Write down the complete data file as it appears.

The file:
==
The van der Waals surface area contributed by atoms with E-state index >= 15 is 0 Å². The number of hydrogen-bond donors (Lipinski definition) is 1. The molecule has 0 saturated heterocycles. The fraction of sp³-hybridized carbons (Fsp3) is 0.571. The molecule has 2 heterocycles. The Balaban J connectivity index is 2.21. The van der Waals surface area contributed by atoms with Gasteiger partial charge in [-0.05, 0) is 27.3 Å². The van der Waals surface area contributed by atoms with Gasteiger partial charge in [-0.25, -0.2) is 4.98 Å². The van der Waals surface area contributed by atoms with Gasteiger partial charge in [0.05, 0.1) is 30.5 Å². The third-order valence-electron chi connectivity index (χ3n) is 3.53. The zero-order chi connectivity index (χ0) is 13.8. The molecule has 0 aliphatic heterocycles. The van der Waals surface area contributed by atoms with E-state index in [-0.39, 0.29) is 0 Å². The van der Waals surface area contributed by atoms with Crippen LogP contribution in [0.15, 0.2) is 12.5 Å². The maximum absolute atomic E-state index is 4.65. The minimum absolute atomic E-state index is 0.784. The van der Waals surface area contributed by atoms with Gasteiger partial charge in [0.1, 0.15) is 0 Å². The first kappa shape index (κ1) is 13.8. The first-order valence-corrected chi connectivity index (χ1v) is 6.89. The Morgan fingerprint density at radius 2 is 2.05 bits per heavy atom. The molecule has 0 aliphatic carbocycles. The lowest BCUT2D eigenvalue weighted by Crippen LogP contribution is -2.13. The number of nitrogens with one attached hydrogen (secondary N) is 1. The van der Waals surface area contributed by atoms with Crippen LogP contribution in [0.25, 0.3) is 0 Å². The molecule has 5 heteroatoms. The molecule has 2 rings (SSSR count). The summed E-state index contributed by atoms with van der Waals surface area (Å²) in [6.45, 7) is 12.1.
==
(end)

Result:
The van der Waals surface area contributed by atoms with E-state index >= 15 is 0 Å². The number of hydrogen-bond donors (Lipinski definition) is 1. The molecule has 0 saturated heterocycles. The fraction of sp³-hybridized carbons (Fsp3) is 0.571. The molecule has 2 heterocycles. The Balaban J connectivity index is 2.21. The van der Waals surface area contributed by atoms with Gasteiger partial charge in [-0.05, 0) is 27.3 Å². The van der Waals surface area contributed by atoms with Gasteiger partial charge in [-0.25, -0.2) is 4.98 Å². The van der Waals surface area contributed by atoms with Gasteiger partial charge in [0.05, 0.1) is 30.5 Å². The third-order valence-electron chi connectivity index (χ3n) is 3.53. The zero-order chi connectivity index (χ0) is 13.8. The molecule has 0 aliphatic heterocycles. The van der Waals surface area contributed by atoms with E-state index in [-0.39, 0.29) is 0 Å². The van der Waals surface area contributed by atoms with Crippen LogP contribution in [0.15, 0.2) is 12.5 Å². The maximum absolute atomic E-state index is 4.65. The minimum absolute atomic E-state index is 0.784. The van der Waals surface area contributed by atoms with Gasteiger partial charge in [0.1, 0.15) is 0 Å². The first kappa shape index (κ1) is 13.8. The first-order valence-corrected chi connectivity index (χ1v) is 6.89. The Morgan fingerprint density at radius 2 is 2.05 bits per heavy atom. The molecule has 0 aliphatic carbocycles. The lowest BCUT2D eigenvalue weighted by Crippen LogP contribution is -2.13. The number of nitrogens with one attached hydrogen (secondary N) is 1. The van der Waals surface area contributed by atoms with Crippen LogP contribution in [0.25, 0.3) is 0 Å². The molecule has 5 heteroatoms. The molecule has 2 rings (SSSR count). The summed E-state index contributed by atoms with van der Waals surface area (Å²) in [6.45, 7) is 12.1.